Pakistan’s cricket chief said Wednesday his hopes for a bilateral series with India had been dashed after a visit to Islamabad by India’s external minister failed to yield any breakthrough.
The Pakistan Cricket Board (PCB) had hoped Sushma Swaraj’s visit to Pakistan for the Heart of Asia regional conference Tuesday and Wednesday would open the way for a limited short over series, agreed between the PCB and the Indian cricket board and due to be played in Sri Lanka. But Pakistan media reported cricket was not discussed during Swaraj’s talks with Prime Minister Nawaz Sharif and his foreign affairs adviser Sartaj Aziz, while she made no reference to the series in a brief statement Wednesday evening.
Any chance of a series is “over,” PCB Chairman Shaharyar Khan told AFP, adding that the Foreign Office had conveyed to him that without talks on the cricket it would be “difficult” to arrange any series.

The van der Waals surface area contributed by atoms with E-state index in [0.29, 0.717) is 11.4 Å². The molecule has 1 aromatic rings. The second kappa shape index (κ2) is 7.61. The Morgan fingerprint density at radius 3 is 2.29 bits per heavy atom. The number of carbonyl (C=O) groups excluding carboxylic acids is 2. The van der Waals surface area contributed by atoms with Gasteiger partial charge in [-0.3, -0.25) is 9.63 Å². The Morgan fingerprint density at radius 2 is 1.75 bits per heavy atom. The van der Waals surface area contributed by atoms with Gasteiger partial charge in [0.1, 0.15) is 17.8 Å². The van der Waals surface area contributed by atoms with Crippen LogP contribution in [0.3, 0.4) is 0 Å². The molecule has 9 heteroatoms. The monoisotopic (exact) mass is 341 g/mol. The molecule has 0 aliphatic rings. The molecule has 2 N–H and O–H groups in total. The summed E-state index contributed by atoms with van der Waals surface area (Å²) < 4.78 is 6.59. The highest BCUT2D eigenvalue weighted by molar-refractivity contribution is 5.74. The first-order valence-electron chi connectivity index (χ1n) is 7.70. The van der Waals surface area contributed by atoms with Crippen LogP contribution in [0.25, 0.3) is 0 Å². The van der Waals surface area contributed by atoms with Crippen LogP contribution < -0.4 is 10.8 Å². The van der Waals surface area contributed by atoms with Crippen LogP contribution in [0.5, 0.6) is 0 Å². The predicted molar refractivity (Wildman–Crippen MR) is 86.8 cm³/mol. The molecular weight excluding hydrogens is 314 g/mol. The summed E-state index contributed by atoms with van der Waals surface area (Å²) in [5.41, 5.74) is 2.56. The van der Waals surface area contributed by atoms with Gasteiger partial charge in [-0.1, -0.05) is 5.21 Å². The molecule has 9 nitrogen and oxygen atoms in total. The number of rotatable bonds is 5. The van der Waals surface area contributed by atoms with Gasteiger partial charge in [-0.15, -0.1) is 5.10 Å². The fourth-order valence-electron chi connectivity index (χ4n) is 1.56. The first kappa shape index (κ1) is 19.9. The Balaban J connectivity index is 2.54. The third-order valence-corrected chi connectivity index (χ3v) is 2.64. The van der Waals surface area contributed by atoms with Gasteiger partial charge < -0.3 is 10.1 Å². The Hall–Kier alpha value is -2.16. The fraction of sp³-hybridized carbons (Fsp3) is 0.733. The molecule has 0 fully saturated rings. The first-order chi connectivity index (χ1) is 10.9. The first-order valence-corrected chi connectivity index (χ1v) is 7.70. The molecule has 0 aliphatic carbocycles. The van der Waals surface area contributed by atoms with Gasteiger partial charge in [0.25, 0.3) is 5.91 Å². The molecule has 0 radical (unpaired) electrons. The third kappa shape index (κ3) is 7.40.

India had suspended bilateral cricket with Pakistan in the aftermath of the 2008 attacks on Mumbai, which New Delhi blamed on militants based across the border. The two cricket boards agreed to break the deadlock by signing a Memorandum of Understanding last year under which they were due to play six series between 2015-2023, all subject to clearance from their respective governments.
The first series, originally due to be played in United Arab Emirates in December-January, was comprised of two Tests, five one-day and two Twenty20 matches, but it ran into trouble over strained relations between the two countries since the start of 2015. Accusations of ceasefire violations led to the cancellation of a meeting between their security advisers in Delhi in August.
But a recent thaw, with both prime ministers briefly meeting on the sidelines of Climate Change conference in Paris in November and subsequent talks between security advisers in Bangkok, raised hopes of a cricket revival.
Last month the two boards agreed to play a short limited over series of three one-day and two Twenty20 internationals in Sri Lanka after their heads met in Dubai, leaving the final decision to their respective governments. Islamabad gave a go ahead to the series on Nov. 26 but have been awaiting clearance from New Delhi ever since.
Khan said the series could have netted Pakistan $50 million. “We are disappointed that India did not honor their commitment,” he said.